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Ad-Free MP3 Version May Block Rich-Media Abuse

Ad-serving-network and agency executives think MP3.com's introduction of a new ad-free subscription service will help counteract what they perceive as an increasing abuse of rich media advertising by many marketers. What's more, the service could help weed out undesirable prospects.

MP3 launched Ad-Free MP3, at www.mp3.com/adfree, this week so music fans could “enjoy their music … without annoying audio or visual commercial interruptions.”

“I think MP3's service is self-defense,” said Karim Sanjabi, founder/CEO of San Francisco-based agency Freestyle Interactive. “The viewers are yelling, saying they hate this annoying, irrelevant advertising, and the agencies and, worst of all, the advertisers are ignoring their customers.”

“We see more deceptive uses of rich media, such as pop-unders, [as in the case of the controversial X10.com digital camera ads] pop-ups and … taking over the screens of Web sites,” said Harris Damashek, senior account manager at Critical Mass, a Chicago-based agency. “Then, the entire screen becomes advertising property … and like editorial, and the line between the advertiser and the publisher becomes somewhat nonexistent.”

“Many of our users have made it clear that they want to escape pop-up windows and other commercial solicitations,” said Michael Robertson, chairman/CEO of MP3.com. Robertson said he thinks that MP3 is the first Web company to offer both an ad-supported site and an ad-free site.

Users pay $2.99 a month or $29.99 a year for Ad-Free MP3.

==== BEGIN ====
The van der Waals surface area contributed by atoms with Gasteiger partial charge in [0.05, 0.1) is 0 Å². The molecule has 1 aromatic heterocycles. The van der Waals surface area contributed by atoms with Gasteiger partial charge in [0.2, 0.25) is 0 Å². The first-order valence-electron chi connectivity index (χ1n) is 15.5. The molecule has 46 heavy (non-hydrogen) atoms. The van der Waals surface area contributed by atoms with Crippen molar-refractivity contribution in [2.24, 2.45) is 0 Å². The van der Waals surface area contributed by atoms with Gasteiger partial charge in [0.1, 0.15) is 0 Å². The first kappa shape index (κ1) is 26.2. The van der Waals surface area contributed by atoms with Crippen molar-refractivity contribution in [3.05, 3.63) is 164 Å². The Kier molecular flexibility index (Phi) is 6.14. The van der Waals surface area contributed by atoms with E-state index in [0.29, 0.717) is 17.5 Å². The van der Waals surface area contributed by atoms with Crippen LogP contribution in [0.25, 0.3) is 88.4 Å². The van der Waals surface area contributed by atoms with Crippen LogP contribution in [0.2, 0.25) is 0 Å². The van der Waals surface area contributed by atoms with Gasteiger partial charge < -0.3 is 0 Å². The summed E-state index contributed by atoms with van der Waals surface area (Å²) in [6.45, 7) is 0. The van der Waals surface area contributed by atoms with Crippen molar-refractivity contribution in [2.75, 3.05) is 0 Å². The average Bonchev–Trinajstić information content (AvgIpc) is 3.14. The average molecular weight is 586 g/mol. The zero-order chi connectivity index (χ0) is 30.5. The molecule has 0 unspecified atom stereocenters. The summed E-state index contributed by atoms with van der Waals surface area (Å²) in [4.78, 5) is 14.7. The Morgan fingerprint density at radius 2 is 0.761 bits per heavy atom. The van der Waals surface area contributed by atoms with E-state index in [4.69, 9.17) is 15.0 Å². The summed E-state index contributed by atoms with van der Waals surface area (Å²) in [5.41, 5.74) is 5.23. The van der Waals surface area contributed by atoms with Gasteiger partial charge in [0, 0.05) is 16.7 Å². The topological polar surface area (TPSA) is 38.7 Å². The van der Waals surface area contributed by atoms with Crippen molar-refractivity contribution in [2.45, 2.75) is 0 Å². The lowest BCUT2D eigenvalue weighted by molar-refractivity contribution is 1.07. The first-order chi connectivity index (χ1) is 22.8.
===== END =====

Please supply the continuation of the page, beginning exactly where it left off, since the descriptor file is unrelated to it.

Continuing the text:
In the near future, “all major online entities will employ some hybrid of the Ad-Free service,” said Greg Wilfahrt, vice president, public relations for MP3.

However, the service is not intended to replace traditional advertising services, just offer another option, Wilfahrt said.

“What we have are two different audiences: those who have more money than time [those willing to subscribe] and those who have more time than money [those satisfied with the free component that includes advertising and longer loads as part of the user experience],” he said.

Though Internet ad executives say they support “judicious” use of rich media and pop-up ads, they think ad-free subscription services are good for some consumers, and possibly even warranted.

“I think it's great that MP3 is giving consumers a choice,” said David Moore, CEO of 24/7 Media Inc. “Our position is, as a consumer, there is no free lunch. If you're not going to give me the information I need to monetize that [information] to an advertiser, you need to pay me.”

Some consumers with privacy concerns refuse to provide basic information, such as gender and age. Those customers do not benefit advertisers and may be served better by an ad-free subscription model, Moore said.

However, Moore does not think the ad-free service will be overwhelmingly popular.

“I think we're going to see more people that offer that option, but I do believe a small percentage of the folks will actually take advantage of it,” he said.

The industry's use of “deceptive” and annoying ads has forced the introduction of this model, experts say.

“The industry needs to control themselves and act with the user's best interest in mind,” Damashek said, adding that the proper use of interactive, rich media ads is invaluable. A banner that lets a consumer enter a sweepstakes within the ad, for example, serves a purpose.

Online consumers enjoy high-quality, relevant advertising and reload entertaining and interactive ads, Sanjabi said. However, many pop-up and pop-under ads “go against the best and most effective ideas in online marketing.

“The majority of pop-up/under ads aren't too big [or] too long, but they are just irrelevant junk,” Sanjabi said. “Far too often, the pop-up ads I see are degrading, irrelevant, advertising cheap products with no brand. The ads themselves lack any production quality.”

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